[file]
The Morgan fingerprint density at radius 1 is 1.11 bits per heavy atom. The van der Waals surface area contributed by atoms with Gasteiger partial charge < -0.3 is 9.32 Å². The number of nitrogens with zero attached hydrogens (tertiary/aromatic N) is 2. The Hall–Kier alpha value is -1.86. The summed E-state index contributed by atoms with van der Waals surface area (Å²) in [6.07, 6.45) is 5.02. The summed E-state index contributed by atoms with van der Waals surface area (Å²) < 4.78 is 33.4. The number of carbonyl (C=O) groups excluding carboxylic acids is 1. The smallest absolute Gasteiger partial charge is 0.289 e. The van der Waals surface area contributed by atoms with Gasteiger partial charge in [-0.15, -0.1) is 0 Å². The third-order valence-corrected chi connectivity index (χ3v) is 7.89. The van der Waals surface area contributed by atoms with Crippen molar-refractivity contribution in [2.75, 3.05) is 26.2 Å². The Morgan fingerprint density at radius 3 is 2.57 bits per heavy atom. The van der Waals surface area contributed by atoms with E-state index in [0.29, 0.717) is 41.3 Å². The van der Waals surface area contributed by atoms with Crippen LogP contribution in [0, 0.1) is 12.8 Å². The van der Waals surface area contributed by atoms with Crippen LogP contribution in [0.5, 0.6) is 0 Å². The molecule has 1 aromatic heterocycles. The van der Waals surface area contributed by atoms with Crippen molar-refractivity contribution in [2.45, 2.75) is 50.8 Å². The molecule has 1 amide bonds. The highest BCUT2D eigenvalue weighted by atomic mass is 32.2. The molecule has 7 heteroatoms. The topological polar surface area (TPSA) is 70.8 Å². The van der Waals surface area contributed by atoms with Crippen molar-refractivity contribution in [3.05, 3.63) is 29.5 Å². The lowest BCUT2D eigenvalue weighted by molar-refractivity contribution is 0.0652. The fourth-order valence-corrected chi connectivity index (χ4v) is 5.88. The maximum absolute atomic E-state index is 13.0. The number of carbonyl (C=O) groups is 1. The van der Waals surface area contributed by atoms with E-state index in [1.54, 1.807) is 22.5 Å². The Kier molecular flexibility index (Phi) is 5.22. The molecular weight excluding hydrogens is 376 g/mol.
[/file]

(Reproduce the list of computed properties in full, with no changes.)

The Morgan fingerprint density at radius 1 is 1.11 bits per heavy atom. The van der Waals surface area contributed by atoms with Gasteiger partial charge < -0.3 is 9.32 Å². The number of nitrogens with zero attached hydrogens (tertiary/aromatic N) is 2. The Hall–Kier alpha value is -1.86. The summed E-state index contributed by atoms with van der Waals surface area (Å²) in [6.07, 6.45) is 5.02. The summed E-state index contributed by atoms with van der Waals surface area (Å²) < 4.78 is 33.4. The number of carbonyl (C=O) groups excluding carboxylic acids is 1. The smallest absolute Gasteiger partial charge is 0.289 e. The van der Waals surface area contributed by atoms with Gasteiger partial charge in [-0.15, -0.1) is 0 Å². The third-order valence-corrected chi connectivity index (χ3v) is 7.89. The van der Waals surface area contributed by atoms with Crippen molar-refractivity contribution in [2.75, 3.05) is 26.2 Å². The Morgan fingerprint density at radius 3 is 2.57 bits per heavy atom. The van der Waals surface area contributed by atoms with E-state index in [0.29, 0.717) is 41.3 Å². The van der Waals surface area contributed by atoms with Crippen LogP contribution in [0, 0.1) is 12.8 Å². The van der Waals surface area contributed by atoms with Crippen LogP contribution in [0.5, 0.6) is 0 Å². The molecule has 1 aromatic heterocycles. The van der Waals surface area contributed by atoms with Crippen molar-refractivity contribution in [2.45, 2.75) is 50.8 Å². The molecule has 1 amide bonds. The highest BCUT2D eigenvalue weighted by atomic mass is 32.2. The molecule has 7 heteroatoms. The topological polar surface area (TPSA) is 70.8 Å². The van der Waals surface area contributed by atoms with Crippen molar-refractivity contribution in [3.05, 3.63) is 29.5 Å². The lowest BCUT2D eigenvalue weighted by molar-refractivity contribution is 0.0652. The fourth-order valence-corrected chi connectivity index (χ4v) is 5.88. The maximum absolute atomic E-state index is 13.0. The number of carbonyl (C=O) groups is 1. The van der Waals surface area contributed by atoms with E-state index in [1.54, 1.807) is 22.5 Å². The Kier molecular flexibility index (Phi) is 5.22. The molecular weight excluding hydrogens is 376 g/mol.